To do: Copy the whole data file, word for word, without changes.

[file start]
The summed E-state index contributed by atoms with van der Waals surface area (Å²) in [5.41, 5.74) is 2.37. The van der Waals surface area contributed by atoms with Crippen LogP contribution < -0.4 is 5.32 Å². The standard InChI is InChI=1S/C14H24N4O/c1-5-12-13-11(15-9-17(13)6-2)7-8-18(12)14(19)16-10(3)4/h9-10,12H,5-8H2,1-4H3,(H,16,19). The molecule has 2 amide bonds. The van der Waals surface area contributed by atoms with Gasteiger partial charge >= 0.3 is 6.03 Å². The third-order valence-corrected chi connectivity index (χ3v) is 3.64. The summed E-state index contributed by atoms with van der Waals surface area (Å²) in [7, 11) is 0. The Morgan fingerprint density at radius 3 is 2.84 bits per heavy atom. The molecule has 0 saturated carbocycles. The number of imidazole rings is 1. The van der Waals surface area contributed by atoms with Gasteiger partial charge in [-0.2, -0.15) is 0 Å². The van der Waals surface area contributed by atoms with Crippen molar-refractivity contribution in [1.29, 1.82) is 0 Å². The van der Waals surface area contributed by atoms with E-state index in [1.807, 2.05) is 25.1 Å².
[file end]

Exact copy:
The summed E-state index contributed by atoms with van der Waals surface area (Å²) in [5.41, 5.74) is 2.37. The van der Waals surface area contributed by atoms with Crippen LogP contribution < -0.4 is 5.32 Å². The standard InChI is InChI=1S/C14H24N4O/c1-5-12-13-11(15-9-17(13)6-2)7-8-18(12)14(19)16-10(3)4/h9-10,12H,5-8H2,1-4H3,(H,16,19). The molecule has 2 amide bonds. The van der Waals surface area contributed by atoms with Gasteiger partial charge >= 0.3 is 6.03 Å². The third-order valence-corrected chi connectivity index (χ3v) is 3.64. The summed E-state index contributed by atoms with van der Waals surface area (Å²) in [7, 11) is 0. The Morgan fingerprint density at radius 3 is 2.84 bits per heavy atom. The molecule has 0 saturated carbocycles. The number of imidazole rings is 1. The van der Waals surface area contributed by atoms with Gasteiger partial charge in [-0.2, -0.15) is 0 Å². The van der Waals surface area contributed by atoms with Crippen molar-refractivity contribution in [1.29, 1.82) is 0 Å². The van der Waals surface area contributed by atoms with E-state index in [1.807, 2.05) is 25.1 Å².